|Fort Thomas Police officers will be equipped with body cameras by the end of the year. FTM file.|
The cost of the project is approximately $7,000, with each camera costing between $300-400. The department has applied for a grant to cover some of the costs and will know if they receive that assistance in September.
Lt. Rich Whitford has seen the benefit of having all 23 officers equipped with the cameras as it can protect officers as well as suspects. Body camera footage can be used for court purposes and provide accountability and documentation of actual events as they occur.
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Since the 1990s, our police cars have had mobile camera units which have been very successful for DUIs and traffic stops, but body cameras will offer a different a point of view, those that can not be seen or recorded from a traditional dash cam. Sometimes officers have to be away from their vehicle, ensue in foot pursuits or vehicle and property searches. A body camera goes with and is activated with a push of a button.
For the past couple years, Fort Thomas officers have tested various units and brands including the Muvi lapel camera and i-Kam extreme sunglasses to see what best fits the department, taking into consideration the budget as well.
|FTPD will be purchasing ProVision body cameras. FTM file.|
Whitford calls the body cameras the "wave of the future" and a necessity, stating that they, of course, have pros and cons, but will, ultimately, be a very beneficial safeguard.
"With today's times, transparency being the big word, this will improve accountability with residents, what's going to be expected of police officers, will help protect the citizens from misconduct and helps protects officers from false claims," Whitford said.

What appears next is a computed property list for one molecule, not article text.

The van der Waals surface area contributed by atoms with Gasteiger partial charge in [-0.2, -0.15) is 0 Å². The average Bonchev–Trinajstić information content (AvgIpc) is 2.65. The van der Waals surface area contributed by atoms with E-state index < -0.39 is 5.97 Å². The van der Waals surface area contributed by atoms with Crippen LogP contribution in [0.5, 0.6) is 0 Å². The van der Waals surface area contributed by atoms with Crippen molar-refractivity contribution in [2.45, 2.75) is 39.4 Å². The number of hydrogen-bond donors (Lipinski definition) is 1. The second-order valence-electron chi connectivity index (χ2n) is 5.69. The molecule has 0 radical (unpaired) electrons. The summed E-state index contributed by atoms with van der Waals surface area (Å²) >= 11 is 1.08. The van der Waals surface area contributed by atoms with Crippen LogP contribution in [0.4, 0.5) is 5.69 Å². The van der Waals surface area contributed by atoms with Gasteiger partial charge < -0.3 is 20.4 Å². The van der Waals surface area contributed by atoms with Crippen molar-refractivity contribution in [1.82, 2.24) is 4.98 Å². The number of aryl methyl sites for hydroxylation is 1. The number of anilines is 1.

Det. Adam Noe agrees that the body cameras are good for use during investigations. Interviews can be documented right on the scene. Instead of note-taking, the body cameras will provide an actual word-for-word account.
|Officer Brandon Laffin is already using a body camera on patrol. FTM file.|
"The public needs to understand there are limitations, however, depending on camera angle, lighting, perspective and what has happened before the recording began, Carpenter said.
The public also needs to understand that lack of video evidence doesn't necessarily imply wrongdoing on the part of police. A police contact that occurs quickly and/or involves a high amount of survival stress may result in the officer not having time to activate or not thinking to activate the camera. Our officers are trained to react quickly in violent situations, and when it comes to the priorities of survival responses, turning on a camera is obviously low on the list. Taking an extra second to activate a camera means an officer is a second slower in responding to a threat (reaction is always slower than action to begin with)."
In a Spring 2015 edition of Kentucky Law Enforcement Magazine, Carpenter stated that he did not see any concern about how video recordings would affect relationships between officers and the public. He added that from his experience, the use of body cameras has improved officer behavior and confidence.
"The benefits of body-worn cameras, in my opinion, greatly outweigh any concerns with their use," he added.
While there are many factors to consider with the use of body cameras, Fort Thomas is working hard to train officers to use them and committed to implement them in protecting the community.